Metabolic syndrome and obesity affect the risk of breast cancer in different ways and offer separate targets for cancer prediction and prevention strategies, according to study results published in Cancer.

A growing body of evidence links obesity to several types of cancer. Previous findings from the Women’s Health Initiative (WHI) study showed that dietary intervention can lower breast cancer mortality, especially for women with more components of metabolic syndrome (MetS), a cluster of risk factors associated with cardiovascular disease. Metabolic syndrome includes obesity, as indicated by a large waist circumference or high body mass index (BMI), hypertension (high blood pressure), insulin resistance or diabetes, elevated triglycerides and low high-density lipoprotein (HDL) cholesterol.

In the current analysis, Rowan Chlebowski, MD, PhD, of the Lundquist Institute, and colleagues analyzed links between breast cancer and metabolic syndrome and obesity in postmenopausal women.

This analysis, part of the long-term follow-up of the WHI trials, included 63,330 postmenopausal women with known BMI and MetS scores at baseline. The MetS score takes into account high waist circumference, high blood pressure, history of high cholesterol and diabetes history. The women were grouped based on having a score of 0, 1 to 2 or 3 to 4. Over 23 years of follow-up, 4,562 women developed breast cancer and 659 had breast cancer as a cause of death.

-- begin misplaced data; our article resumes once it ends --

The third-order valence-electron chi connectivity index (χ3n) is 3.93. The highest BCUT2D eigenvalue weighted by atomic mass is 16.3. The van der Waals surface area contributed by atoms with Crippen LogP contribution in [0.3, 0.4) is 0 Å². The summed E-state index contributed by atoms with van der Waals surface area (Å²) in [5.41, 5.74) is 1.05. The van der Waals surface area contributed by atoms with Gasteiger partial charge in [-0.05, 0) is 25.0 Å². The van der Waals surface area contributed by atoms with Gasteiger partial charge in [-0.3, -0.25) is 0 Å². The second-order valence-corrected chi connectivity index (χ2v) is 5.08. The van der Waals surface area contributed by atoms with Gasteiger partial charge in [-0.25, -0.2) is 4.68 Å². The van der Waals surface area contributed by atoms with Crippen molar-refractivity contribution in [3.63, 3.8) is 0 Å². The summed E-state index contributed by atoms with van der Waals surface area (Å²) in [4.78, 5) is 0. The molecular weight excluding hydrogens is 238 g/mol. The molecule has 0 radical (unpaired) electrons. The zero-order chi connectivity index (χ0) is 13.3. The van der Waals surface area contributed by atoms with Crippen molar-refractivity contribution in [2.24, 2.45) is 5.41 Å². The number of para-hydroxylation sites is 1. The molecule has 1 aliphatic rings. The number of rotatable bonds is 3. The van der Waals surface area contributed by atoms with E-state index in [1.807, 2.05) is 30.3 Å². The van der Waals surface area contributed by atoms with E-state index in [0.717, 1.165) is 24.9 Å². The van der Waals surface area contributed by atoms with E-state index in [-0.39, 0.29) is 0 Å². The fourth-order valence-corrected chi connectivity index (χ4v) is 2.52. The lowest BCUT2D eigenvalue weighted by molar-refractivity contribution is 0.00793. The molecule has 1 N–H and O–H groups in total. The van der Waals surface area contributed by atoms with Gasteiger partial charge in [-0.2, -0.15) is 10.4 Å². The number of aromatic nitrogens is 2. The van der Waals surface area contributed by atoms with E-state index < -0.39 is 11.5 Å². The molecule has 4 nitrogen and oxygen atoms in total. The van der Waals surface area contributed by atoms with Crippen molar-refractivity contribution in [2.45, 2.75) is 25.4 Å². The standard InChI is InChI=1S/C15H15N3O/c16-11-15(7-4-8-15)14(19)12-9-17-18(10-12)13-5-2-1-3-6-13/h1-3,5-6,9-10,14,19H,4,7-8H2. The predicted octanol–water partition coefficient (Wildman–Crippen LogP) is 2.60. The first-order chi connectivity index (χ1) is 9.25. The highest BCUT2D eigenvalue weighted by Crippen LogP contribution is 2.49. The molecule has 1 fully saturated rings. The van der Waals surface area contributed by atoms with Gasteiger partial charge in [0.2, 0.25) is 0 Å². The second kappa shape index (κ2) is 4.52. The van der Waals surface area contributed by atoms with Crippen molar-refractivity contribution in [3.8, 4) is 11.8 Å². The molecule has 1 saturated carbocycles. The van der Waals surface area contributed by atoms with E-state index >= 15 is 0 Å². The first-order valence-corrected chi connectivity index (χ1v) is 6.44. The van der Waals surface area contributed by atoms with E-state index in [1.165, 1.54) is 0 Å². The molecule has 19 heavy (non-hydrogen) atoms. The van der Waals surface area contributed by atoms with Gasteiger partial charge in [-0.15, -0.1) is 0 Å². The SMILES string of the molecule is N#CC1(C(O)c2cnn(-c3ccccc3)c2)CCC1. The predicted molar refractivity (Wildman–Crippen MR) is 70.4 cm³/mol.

The researchers found that, regardless of BMI, a high MetS score (3 to 4) was linked to more breast cancers with poor prognosis, a greater likelihood of having estrogen receptor-positive and progesterone receptor-negative cancers, 53% more deaths after breast cancer diagnosis and 44% higher breast cancer mortality.

On the other hand, obesity, regardless of MetS score, was associated withmore total breast cancers, more cancers with good prognosis, a greater likelihood of estrogen receptor-positive and progesterone receptor-positive cancers and more deaths after breast cancer diagnosis. However, only women with severe obesity (BMI of 35 or higher) had higher breast cancer mortality.

Ultimately, while metabolic syndrome and obesity both influence breast cancer risk and mortality, they do so in different ways, the study authors concluded.

“Postmenopausal women with higher MetS scores are a previously unrecognized population at higher breast cancer mortality risk,” Chlebowski said in a press release. “Determination of MetS scores in the clinic requires only three questions regarding cholesterol, diabetes and hypertension history as well as waist circumference and blood pressure measurements, which are commonly determined during routine visits.”

Another recent study found that elevated and rising MetS scores were linked to increased risk for colorectal, endometrial, kidney and liver cancer, as well as breast cancer. Taken together, these findings suggest that assessment of MetS scores and management of metabolic syndrome components could help reduce the risk of cancer and its associated mortality.

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